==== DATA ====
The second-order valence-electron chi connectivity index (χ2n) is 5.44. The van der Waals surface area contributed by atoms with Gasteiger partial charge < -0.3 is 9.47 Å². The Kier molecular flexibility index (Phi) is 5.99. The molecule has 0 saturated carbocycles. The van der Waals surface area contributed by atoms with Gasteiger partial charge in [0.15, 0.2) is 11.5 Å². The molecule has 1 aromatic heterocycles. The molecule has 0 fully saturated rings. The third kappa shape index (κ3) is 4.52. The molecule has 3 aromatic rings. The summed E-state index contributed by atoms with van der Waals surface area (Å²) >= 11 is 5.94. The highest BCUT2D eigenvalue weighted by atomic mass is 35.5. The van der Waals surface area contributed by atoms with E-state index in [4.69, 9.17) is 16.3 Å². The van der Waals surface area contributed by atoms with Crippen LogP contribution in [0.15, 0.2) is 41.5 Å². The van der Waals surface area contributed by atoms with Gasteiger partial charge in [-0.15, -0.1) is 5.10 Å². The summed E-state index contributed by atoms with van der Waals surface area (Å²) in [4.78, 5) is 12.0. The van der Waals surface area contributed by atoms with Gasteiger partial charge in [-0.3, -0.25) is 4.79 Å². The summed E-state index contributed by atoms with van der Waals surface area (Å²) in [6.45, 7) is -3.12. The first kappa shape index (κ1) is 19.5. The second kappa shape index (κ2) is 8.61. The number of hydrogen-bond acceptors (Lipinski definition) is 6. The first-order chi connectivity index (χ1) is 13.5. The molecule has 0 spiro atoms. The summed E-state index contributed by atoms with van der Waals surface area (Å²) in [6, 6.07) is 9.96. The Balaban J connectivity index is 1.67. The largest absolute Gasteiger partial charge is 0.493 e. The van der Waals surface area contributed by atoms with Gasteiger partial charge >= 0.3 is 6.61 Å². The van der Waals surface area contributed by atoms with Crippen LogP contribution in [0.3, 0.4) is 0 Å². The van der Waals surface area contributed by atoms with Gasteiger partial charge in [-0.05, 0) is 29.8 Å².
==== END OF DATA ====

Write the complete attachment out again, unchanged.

The second-order valence-electron chi connectivity index (χ2n) is 5.44. The van der Waals surface area contributed by atoms with Gasteiger partial charge < -0.3 is 9.47 Å². The Kier molecular flexibility index (Phi) is 5.99. The molecule has 0 saturated carbocycles. The van der Waals surface area contributed by atoms with Gasteiger partial charge in [0.15, 0.2) is 11.5 Å². The molecule has 1 aromatic heterocycles. The molecule has 0 fully saturated rings. The third kappa shape index (κ3) is 4.52. The molecule has 3 aromatic rings. The summed E-state index contributed by atoms with van der Waals surface area (Å²) >= 11 is 5.94. The highest BCUT2D eigenvalue weighted by atomic mass is 35.5. The van der Waals surface area contributed by atoms with E-state index in [4.69, 9.17) is 16.3 Å². The van der Waals surface area contributed by atoms with Crippen LogP contribution in [0.15, 0.2) is 41.5 Å². The van der Waals surface area contributed by atoms with Gasteiger partial charge in [-0.15, -0.1) is 5.10 Å². The summed E-state index contributed by atoms with van der Waals surface area (Å²) in [4.78, 5) is 12.0. The van der Waals surface area contributed by atoms with Gasteiger partial charge in [-0.3, -0.25) is 4.79 Å². The summed E-state index contributed by atoms with van der Waals surface area (Å²) in [6.45, 7) is -3.12. The first kappa shape index (κ1) is 19.5. The second kappa shape index (κ2) is 8.61. The number of hydrogen-bond acceptors (Lipinski definition) is 6. The first-order chi connectivity index (χ1) is 13.5. The molecule has 0 spiro atoms. The summed E-state index contributed by atoms with van der Waals surface area (Å²) in [6, 6.07) is 9.96. The Balaban J connectivity index is 1.67. The largest absolute Gasteiger partial charge is 0.493 e. The van der Waals surface area contributed by atoms with Gasteiger partial charge >= 0.3 is 6.61 Å². The van der Waals surface area contributed by atoms with Crippen LogP contribution in [0.3, 0.4) is 0 Å². The van der Waals surface area contributed by atoms with Gasteiger partial charge in [-0.05, 0) is 29.8 Å².